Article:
The Editors’ Preps for the Week

To be prepared for a crisis, every prepper must establish goals and make long-term and short-term plans. Steadily, we work on meeting our prepping goals. In this column, the SurvivalBlog editors share their planned prep activities for the coming week. These range from healthcare and gear purchases to gardening, property improvements, and food storage. This is something akin to our Retreat Owner Profiles, but written incrementally and in detail, throughout the year. We also welcome you to share your planned activities for increasing personal preparedness in the coming week. (Leave a Comment with your project details.) Let’s keep busy and be ready!


Dear SurvivalBlog Readers,

This has been a delightful summer week, here in the Northern American Redoubt. The weather was sunny with seasonal temperatures in the mid 70s- low 80s, which were perfect for outdoor work/living.

Jim completed one of the plumbing and electrical projects this week. There is one more plumbing project to do sometime in the next two weeks. He gathered in a large pile of four foot logs which will need to be gang-cut and split.

In the Garden

Lily weeded the garden and planted some green beans, black beans, another row of carrots, summer squash, some more winter squash, pale green Zucchini, and turnip (these are mostly for the cows for a treat, since their sharp flavor doesn’t agree with most of us).

We’ve now, pretty much reached the end of our outdoor seed planting season for warm weather crops because of the time constraints of when the average first frosts occur. However, I can still plant lettuces, spinach, and kales for Fall harvests.

We’ve harvested our first Strawberries on Friday. They’re super sweet.

All of the potatoes: Red, white and Fingerlings are growing and are looking very good.

We are down to our last six Red and White onions from last year’s harvest. Our Walking onions are setting out bulbs that we will use for cooking onions for a few more weeks until our greenhouse onions are ready to harvest and then a few weeks later after those, we’ll be able to start harvesting our garden onions. We’re also still eating potatoes from last year’s harvest.

In the Greenhouse

Our vegetables are growing very well. We’ve been harvesting Yankee Mixed lettuce blend now for about three weeks. These lettuces keep growing back more leaves and have wonderful flavors. We believe we’ll have lettuce from this patch for a few more weeks which will carry us into our outdoor lettuce patch harvest. The broccoli is at the size where we expect to be seeing the Flowerets to begin growing any day, now.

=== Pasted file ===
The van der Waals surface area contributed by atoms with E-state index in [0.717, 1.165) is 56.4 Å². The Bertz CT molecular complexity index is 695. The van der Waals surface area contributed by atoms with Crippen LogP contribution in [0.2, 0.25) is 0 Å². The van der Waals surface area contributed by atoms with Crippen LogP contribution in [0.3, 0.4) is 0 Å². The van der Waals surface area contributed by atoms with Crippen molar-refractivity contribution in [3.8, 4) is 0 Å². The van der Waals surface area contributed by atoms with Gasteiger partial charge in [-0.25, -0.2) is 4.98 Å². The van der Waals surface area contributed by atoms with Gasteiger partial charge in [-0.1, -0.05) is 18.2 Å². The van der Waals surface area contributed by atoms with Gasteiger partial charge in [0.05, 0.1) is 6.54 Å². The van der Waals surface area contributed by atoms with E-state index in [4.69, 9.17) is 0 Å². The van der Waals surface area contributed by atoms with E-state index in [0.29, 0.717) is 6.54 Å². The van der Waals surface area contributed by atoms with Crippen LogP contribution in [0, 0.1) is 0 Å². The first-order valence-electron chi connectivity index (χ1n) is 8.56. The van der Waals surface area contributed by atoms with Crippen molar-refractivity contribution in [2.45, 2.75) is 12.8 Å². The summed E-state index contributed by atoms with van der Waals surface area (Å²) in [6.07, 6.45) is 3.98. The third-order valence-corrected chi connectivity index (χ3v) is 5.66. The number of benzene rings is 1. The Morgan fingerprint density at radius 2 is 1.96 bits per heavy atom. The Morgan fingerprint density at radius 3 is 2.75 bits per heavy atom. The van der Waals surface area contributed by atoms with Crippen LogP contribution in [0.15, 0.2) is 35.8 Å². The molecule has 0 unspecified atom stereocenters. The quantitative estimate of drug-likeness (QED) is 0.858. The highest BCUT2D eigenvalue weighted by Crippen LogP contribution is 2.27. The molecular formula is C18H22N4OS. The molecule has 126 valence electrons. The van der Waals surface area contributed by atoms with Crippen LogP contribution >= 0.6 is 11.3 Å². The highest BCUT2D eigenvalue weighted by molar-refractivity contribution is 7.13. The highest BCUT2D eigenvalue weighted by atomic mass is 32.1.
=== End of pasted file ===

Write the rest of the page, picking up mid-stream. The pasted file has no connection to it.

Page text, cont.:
I planted eight different tomato plants, specifically, in my greenhouse beds, and in some large pots in the early spring. However, now that the Green house is consistently warmer, we have had a large number of volunteer tomatoes springing up in the beds from last year’s crop. Some of these I have replanted in large pots in the greenhouse, and others, I’ve pulled, and still others, I have decided to leave in the beds, to see how they will do around the other plants.

I could use some more tomatoes since, I’m not planting tomatoes outside this year. After six years of gardening here, I’ve discovered that it’s rather useless to plant the tomatoes outside since they usually do not ripen in time before colder weather sets in. Therefore, they are a waste of garden space which is better used for crops that do, do well, here. I do think we’ll get a good harvest from them in the greenhouse, although it’ll turn the green house into a jungle once again this year.

The Zucchini, also will start to put out flowers in the next week or so. Because there are not many pollinating insects in the greenhouse, I’ll be picking male flowers of my squash species, in the mornings, and fertilizing the female flowers with them. Already, I’m doing this with a Q-Tip for the tomatoes and cantaloupe.

Indoor Preps

Lily and the children updated the children’s Get Home Bags. Older daughter bought herself a new backpack for her GBH and repacked it. We also updated the children’s First Aid Kits and made a list of what we need to purchase to replenish the main family First Aid supplies the next time we’re in the big city.

Our older daughter and youngest son made some Beef Jerky this week, using our Excalibur dehydrator. They made three different flavors.

  • Salt and Maple syrup
  • Sweet Baby Ray’s Barbecue Sauce and honey
  • Teriyaki sauce with black pepper and Maple syrup.

For preparation, they thawed the beef over night.The next day cleaned off the fat, soaked the meat in salt water to draw out any remaining blood. They then marinated the meat in their marinades over night in the refrigerator. The following day they put them in the dehydrator at the 165 F. temperature and ran the machine for about 8 hours. The results were quite good. The next time we make Jerky, we’ll be changing up the the spices.